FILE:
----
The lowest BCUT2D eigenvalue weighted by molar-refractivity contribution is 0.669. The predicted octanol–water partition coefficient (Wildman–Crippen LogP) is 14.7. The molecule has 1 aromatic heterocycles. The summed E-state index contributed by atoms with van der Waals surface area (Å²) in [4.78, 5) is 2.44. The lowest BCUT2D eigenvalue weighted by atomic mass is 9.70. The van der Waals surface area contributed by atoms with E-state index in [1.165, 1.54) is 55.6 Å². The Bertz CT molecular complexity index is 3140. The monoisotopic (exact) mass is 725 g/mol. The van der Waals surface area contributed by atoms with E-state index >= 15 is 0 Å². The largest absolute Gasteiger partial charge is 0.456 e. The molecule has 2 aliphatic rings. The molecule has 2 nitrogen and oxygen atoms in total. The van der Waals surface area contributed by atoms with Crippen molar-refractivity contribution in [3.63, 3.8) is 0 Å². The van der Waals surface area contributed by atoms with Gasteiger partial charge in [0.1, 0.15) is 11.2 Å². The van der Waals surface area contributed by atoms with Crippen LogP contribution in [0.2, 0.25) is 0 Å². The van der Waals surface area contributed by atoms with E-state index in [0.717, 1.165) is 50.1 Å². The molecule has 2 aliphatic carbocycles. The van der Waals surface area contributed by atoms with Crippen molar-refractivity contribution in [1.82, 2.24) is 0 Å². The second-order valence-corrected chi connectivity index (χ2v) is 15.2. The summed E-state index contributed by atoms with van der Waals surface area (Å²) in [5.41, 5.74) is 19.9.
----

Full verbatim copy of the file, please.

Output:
The lowest BCUT2D eigenvalue weighted by molar-refractivity contribution is 0.669. The predicted octanol–water partition coefficient (Wildman–Crippen LogP) is 14.7. The molecule has 1 aromatic heterocycles. The summed E-state index contributed by atoms with van der Waals surface area (Å²) in [4.78, 5) is 2.44. The lowest BCUT2D eigenvalue weighted by atomic mass is 9.70. The van der Waals surface area contributed by atoms with E-state index in [1.165, 1.54) is 55.6 Å². The Bertz CT molecular complexity index is 3140. The monoisotopic (exact) mass is 725 g/mol. The van der Waals surface area contributed by atoms with E-state index >= 15 is 0 Å². The largest absolute Gasteiger partial charge is 0.456 e. The molecule has 2 aliphatic rings. The molecule has 2 nitrogen and oxygen atoms in total. The van der Waals surface area contributed by atoms with Crippen molar-refractivity contribution in [3.63, 3.8) is 0 Å². The van der Waals surface area contributed by atoms with Gasteiger partial charge in [0.1, 0.15) is 11.2 Å². The van der Waals surface area contributed by atoms with Crippen LogP contribution in [0.2, 0.25) is 0 Å². The van der Waals surface area contributed by atoms with E-state index in [0.717, 1.165) is 50.1 Å². The molecule has 2 aliphatic carbocycles. The van der Waals surface area contributed by atoms with Crippen molar-refractivity contribution in [1.82, 2.24) is 0 Å². The second-order valence-corrected chi connectivity index (χ2v) is 15.2. The summed E-state index contributed by atoms with van der Waals surface area (Å²) in [5.41, 5.74) is 19.9.